The initiative was revealed by Gordon Brown, Chancellor of the Exchequer, in an exclusive interview with The Independent. But there was confusion about the move in Whitehall and Westminster last night, with some senior ministers clearly surprised by the timing of the announcement.
There was a strong feeling that some of the Prime Minister's colleagues were again flexing their muscles, taking advantage of his absence in Washington. Last night, in a keynote political speech agreed with Tony Blair before his departure on Wednesday evening, David Blunkett, Secretary of State for Education and Employment, said the challenge of welfare reform was "to turn Britain into a nation of victors over adversity, rather than victims trapped on benefit".
Speaking in Cardiff, he said that the Government was advocating a return of the "get-up-and-go" enthusiasm drained from the community by 18 years of Tory government, which created a system that rewarded people for maximising "the extent of their illness, their disability, their poverty, and their dependence on others".
Mr Brown and John Prescott, the Deputy Prime Minister, are due to launch the initiative this weekend. But it was unclear yesterday whether more detail was to be provided by Mr Prescott in a speech to Labour's local government conference in Scarborough tonight.
The drive, which will bring together spending from several government programmes, will involve the Social Exclusion Unit, and focus resources on estates with some of the most severe social problems. In the 20 worst estates, as many as seven out of ten working-age households have no one in work, the proportion of lone-parent families is three times the national average and there is six times the average rate of truancy from school.
Very few of these estates have amenities such as nurseries, good public transport, or local businesses, according to Whitehall studies. The initiative is expected to be focused on inner-city areas. Among the estates likely to be on the high priority list are Stonebridge Park, in north-west London; Blackbird Leys, Oxford; North Prospect in Plymouth; Toxteth, Merseyside; Ordsall, Salford; and estates in Newcastle and Manchester.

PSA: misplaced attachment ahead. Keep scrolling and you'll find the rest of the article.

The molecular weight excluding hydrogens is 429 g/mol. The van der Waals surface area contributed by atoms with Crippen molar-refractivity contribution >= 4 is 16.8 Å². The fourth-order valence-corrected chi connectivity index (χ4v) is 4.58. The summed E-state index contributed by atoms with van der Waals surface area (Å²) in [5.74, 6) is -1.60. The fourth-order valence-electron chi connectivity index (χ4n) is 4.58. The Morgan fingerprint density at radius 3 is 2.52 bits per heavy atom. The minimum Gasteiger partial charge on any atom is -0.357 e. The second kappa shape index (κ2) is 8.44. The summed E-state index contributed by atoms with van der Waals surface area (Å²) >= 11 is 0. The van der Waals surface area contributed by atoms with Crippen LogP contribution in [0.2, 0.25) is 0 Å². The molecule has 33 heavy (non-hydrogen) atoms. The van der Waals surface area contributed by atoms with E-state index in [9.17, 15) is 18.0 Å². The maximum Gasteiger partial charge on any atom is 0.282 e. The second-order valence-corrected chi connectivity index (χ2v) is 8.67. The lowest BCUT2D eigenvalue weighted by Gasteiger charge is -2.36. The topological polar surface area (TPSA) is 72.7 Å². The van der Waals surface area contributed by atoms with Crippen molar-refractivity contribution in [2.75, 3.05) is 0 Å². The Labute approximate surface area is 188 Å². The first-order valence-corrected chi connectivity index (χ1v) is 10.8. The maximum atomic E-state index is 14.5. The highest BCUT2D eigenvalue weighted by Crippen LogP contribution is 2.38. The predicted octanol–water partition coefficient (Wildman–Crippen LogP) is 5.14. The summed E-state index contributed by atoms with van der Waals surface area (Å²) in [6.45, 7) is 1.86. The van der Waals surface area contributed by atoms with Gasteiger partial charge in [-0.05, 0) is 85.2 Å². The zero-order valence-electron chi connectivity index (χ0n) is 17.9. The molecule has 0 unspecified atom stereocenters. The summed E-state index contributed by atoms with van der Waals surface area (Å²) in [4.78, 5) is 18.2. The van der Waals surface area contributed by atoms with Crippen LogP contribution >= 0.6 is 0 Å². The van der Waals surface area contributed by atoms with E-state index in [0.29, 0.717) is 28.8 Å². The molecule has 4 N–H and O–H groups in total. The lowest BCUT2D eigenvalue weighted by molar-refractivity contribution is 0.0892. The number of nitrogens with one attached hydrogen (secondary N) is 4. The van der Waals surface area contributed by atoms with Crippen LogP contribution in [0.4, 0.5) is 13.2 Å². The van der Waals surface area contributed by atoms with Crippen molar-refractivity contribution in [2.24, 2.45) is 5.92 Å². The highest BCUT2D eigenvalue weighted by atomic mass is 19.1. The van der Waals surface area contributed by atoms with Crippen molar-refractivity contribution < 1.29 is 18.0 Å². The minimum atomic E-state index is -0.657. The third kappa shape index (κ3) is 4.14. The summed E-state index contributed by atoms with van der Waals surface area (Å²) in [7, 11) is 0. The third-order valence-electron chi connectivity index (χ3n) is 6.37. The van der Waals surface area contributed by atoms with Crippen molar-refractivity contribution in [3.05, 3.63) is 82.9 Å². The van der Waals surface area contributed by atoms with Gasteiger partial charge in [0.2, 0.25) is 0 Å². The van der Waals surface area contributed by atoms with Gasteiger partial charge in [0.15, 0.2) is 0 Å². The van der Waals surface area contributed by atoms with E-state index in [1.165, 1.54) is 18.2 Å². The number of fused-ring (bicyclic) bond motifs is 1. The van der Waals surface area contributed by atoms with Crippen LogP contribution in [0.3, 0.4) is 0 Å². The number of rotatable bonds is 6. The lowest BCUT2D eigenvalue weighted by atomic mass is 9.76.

A recent Whitehall analysis has revealed that although more public money is spent in the most deprived areas, most of it is passive spending, such as benefit payments. Under the initiative, the Government's existing New Deal programmes will be extended to tilt the balance of spending towards creating work opportunities and improving education and training in the targeted estates. The programme could start with pilot schemes, and the Government is looking at how to involve the private sector. It plans to build on existing successful local community projects, drawing up a register of those that could be used as templates for other parts of the country.
Funding for the plan, which will co-ordinate spending by a range of government departments and local authorities, will probably be announced in the Budget next month. The money is likely to come from the existing pounds 3.5bn welfare- to-work funds in the first instance, with much more allocated after the announcement of the public expenditure review in the summer.
Mr Brown said yesterday: "We have spent money in the past compensating people for their poverty, but we have not tackled the causes of poverty."
The Chancellor said that the key to the initiative would be its comprehensive approach. There would be co-ordination with the recently established employment zones and the health and education action zones that have yet to be announced. But Mr Brown emphasised that job creation was the most important aspect.
"Regeneration in these areas has got to be economic-led and employment- led," he said.Reuse content